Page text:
Seminars & Events

Thursday, September 11, 2014: Dr. Bevil Conway (Wellesley College) will speak on his research in visual neuroscience and color at 4:30 pm in Goodpaster Hall 195.

Monday, October 27, 2014: Dr. Todd Gould (University of Maryland Baltimore) will speak on "Genes to behaviors to treatments in bipolar disorder" at 4:45 pm in Goodpaster Hall 195

Friday, December 5, 2014:  Dr. Brian Mathur (University of Maryland Baltimore) will speak on "Braking bad: Aberrant inhibitory neurotransmission in addiction" at 3:00 pm in Goodpaster Hall 195.

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Alumni Highlight

Check out Jordan Gaines Lewis '11's award-winning blog, Gaines on Brains. 

gainesonbrains.com

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SMP Spotlight

Katie Gluskin and Jeff Haus present their SMP
Katie Gluskin and Jeff Haus, "Entorhinal Cortex Lesions, Habituation, and Latent Inhibition," 2013. Gluskin and Haus, the 2013 co-winners of the Neuroscience Award, infused a neurotoxin into the entorhinal cortex of rats to induce a lesion, and measured the resulting habituation and latent inhibition behavior within a fear conditioning paradigm.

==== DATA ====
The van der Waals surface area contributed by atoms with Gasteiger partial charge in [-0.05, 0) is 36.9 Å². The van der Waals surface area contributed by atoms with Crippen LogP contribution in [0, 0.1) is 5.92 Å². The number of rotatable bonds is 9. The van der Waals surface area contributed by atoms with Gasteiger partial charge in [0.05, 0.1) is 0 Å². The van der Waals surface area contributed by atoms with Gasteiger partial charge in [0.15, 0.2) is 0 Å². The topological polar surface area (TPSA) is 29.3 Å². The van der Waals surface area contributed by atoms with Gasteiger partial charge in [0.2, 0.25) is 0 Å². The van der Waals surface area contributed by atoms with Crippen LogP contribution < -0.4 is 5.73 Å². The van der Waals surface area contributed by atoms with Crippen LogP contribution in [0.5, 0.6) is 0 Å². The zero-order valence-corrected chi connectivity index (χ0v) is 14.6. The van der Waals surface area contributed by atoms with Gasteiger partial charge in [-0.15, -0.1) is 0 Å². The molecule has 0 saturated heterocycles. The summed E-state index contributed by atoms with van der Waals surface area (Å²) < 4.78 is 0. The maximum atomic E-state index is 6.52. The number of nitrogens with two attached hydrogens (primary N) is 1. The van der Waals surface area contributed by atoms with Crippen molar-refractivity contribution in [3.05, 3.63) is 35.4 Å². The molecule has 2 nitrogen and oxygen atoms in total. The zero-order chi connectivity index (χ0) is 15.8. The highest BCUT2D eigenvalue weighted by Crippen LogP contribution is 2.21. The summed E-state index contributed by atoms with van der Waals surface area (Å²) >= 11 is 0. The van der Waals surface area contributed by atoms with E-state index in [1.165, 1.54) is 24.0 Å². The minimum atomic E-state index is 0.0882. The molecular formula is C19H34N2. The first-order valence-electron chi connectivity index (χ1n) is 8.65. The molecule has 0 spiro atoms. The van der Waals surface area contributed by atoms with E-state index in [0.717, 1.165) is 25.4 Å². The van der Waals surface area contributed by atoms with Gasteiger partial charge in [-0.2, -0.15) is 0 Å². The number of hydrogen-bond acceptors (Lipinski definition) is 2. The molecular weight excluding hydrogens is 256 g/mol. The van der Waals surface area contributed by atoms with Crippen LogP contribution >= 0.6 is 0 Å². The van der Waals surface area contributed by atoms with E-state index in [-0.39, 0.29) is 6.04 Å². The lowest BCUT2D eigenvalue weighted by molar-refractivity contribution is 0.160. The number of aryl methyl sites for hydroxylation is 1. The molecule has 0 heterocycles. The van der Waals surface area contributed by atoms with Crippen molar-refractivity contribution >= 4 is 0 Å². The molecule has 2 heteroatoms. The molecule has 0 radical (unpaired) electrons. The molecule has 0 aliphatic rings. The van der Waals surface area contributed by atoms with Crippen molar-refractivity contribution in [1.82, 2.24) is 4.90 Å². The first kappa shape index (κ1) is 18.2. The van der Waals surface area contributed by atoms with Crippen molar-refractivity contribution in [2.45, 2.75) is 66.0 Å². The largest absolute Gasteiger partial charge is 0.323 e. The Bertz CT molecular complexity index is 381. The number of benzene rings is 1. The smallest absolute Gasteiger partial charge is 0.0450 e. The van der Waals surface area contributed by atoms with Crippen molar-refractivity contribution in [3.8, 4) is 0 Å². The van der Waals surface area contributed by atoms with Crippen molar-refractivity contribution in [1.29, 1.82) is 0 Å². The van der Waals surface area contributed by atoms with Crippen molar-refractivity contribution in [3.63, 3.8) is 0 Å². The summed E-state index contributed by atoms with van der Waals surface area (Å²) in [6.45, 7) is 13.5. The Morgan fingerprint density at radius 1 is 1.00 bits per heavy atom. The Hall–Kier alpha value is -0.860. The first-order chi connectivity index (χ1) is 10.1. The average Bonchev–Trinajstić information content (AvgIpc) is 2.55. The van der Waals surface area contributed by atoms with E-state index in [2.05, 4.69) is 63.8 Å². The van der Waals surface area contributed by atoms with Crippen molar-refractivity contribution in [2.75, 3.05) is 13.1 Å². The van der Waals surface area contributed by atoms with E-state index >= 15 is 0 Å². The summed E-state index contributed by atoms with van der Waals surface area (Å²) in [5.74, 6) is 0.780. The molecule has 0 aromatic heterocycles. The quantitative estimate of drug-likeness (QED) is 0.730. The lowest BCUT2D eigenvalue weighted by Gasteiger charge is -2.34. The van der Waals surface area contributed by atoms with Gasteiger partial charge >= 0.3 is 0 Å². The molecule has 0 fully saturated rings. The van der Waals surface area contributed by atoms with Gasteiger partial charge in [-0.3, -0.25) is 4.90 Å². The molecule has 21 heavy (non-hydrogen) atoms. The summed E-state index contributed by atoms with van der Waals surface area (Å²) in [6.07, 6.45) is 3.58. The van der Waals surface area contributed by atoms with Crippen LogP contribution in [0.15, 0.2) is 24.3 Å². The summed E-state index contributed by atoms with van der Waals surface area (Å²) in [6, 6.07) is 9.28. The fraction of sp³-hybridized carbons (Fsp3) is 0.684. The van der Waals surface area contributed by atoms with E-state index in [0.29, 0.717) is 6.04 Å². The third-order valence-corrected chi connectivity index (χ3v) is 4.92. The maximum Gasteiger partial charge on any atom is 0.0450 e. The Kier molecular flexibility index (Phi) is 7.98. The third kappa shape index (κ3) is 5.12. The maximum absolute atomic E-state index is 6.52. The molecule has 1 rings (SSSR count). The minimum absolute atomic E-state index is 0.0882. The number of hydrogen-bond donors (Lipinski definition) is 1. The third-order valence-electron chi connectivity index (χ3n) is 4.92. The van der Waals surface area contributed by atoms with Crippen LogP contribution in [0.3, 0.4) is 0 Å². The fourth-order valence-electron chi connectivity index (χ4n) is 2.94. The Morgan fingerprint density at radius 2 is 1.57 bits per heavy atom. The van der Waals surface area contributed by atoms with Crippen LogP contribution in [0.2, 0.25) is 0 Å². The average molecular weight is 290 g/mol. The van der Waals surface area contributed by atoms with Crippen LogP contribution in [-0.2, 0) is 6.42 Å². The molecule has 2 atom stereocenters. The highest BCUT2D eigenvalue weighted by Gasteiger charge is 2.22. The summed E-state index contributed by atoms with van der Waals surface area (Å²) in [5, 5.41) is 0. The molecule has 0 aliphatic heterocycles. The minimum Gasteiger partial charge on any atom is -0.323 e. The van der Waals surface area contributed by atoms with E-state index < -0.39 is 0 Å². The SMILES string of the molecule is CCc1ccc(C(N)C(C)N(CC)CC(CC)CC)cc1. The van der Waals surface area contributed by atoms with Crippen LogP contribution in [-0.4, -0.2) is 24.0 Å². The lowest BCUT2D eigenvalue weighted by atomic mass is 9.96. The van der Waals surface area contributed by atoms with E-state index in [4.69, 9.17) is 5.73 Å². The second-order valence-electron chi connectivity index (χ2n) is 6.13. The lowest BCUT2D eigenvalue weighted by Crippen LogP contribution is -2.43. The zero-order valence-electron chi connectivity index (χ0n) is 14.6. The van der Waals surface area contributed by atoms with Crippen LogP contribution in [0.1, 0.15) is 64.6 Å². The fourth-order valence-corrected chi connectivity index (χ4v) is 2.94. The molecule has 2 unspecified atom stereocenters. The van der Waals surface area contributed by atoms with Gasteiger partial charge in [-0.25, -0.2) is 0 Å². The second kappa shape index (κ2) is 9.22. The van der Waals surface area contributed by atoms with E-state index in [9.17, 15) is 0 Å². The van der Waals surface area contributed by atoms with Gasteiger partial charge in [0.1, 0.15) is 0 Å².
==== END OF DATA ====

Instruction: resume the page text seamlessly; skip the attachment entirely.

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Reid, Chelsea (2007).  Periadolescents on Methamphetamine: The Impact of an Escalating Dose Regimen of Methamphetamine on Non-Spatial Working Memory and Serotonin within the Hippocampus.  Winner of a Sigma Xi Grant-in-Aid of Research.
Dr. Anne Marie Brady

Abstract

The use of methamphetamine (METH) worldwide, in adults and adolescents, has led to increased research on the neurotoxicity to brain regions and the cognitive deficits caused by METH.  The current experiment focused on the effects of METH on hippocampus dependent non-spatial and spatial working memory and hippocampal serotonin levels with an escalating dose model of METH use in periadolescent rats.  Using 18 male Spraque-Dawley rats, the novel object recognition task and the discrete paired-trials delayed alternation task measured working memory and optical density quantified serotonin found in the hippocampus.  The effects on working memory and hippocampal serotonin were found to be non-significant.  Further research should utilize the escalating dose model to determine the developmental issues caused by periadolescent METH use.